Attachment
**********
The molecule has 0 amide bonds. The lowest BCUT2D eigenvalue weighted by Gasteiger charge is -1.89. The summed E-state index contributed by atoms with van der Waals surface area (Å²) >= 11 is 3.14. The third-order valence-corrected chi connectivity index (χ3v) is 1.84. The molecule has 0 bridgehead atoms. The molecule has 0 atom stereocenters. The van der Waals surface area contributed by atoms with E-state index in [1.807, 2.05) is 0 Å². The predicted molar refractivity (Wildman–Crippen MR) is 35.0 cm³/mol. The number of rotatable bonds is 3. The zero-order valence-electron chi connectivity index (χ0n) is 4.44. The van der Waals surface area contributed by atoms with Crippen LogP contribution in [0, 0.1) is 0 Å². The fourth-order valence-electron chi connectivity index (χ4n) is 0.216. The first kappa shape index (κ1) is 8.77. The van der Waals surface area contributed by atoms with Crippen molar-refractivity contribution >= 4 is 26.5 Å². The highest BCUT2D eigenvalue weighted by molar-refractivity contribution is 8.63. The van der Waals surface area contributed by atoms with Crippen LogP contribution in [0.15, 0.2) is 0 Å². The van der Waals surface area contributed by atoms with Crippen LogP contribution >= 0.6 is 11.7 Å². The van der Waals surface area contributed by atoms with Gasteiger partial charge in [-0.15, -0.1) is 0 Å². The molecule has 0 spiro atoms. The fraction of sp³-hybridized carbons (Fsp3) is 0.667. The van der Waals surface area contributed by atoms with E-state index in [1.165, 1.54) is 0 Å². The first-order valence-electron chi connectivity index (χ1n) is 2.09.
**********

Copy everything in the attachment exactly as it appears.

The molecule has 0 amide bonds. The lowest BCUT2D eigenvalue weighted by Gasteiger charge is -1.89. The summed E-state index contributed by atoms with van der Waals surface area (Å²) >= 11 is 3.14. The third-order valence-corrected chi connectivity index (χ3v) is 1.84. The molecule has 0 bridgehead atoms. The molecule has 0 atom stereocenters. The van der Waals surface area contributed by atoms with E-state index in [1.807, 2.05) is 0 Å². The predicted molar refractivity (Wildman–Crippen MR) is 35.0 cm³/mol. The number of rotatable bonds is 3. The zero-order valence-electron chi connectivity index (χ0n) is 4.44. The van der Waals surface area contributed by atoms with Crippen LogP contribution in [0, 0.1) is 0 Å². The fourth-order valence-electron chi connectivity index (χ4n) is 0.216. The first kappa shape index (κ1) is 8.77. The van der Waals surface area contributed by atoms with Crippen molar-refractivity contribution >= 4 is 26.5 Å². The highest BCUT2D eigenvalue weighted by molar-refractivity contribution is 8.63. The van der Waals surface area contributed by atoms with Crippen LogP contribution in [0.15, 0.2) is 0 Å². The van der Waals surface area contributed by atoms with Crippen LogP contribution >= 0.6 is 11.7 Å². The van der Waals surface area contributed by atoms with Gasteiger partial charge in [-0.15, -0.1) is 0 Å². The molecule has 0 spiro atoms. The fraction of sp³-hybridized carbons (Fsp3) is 0.667. The van der Waals surface area contributed by atoms with E-state index in [1.165, 1.54) is 0 Å². The first-order valence-electron chi connectivity index (χ1n) is 2.09.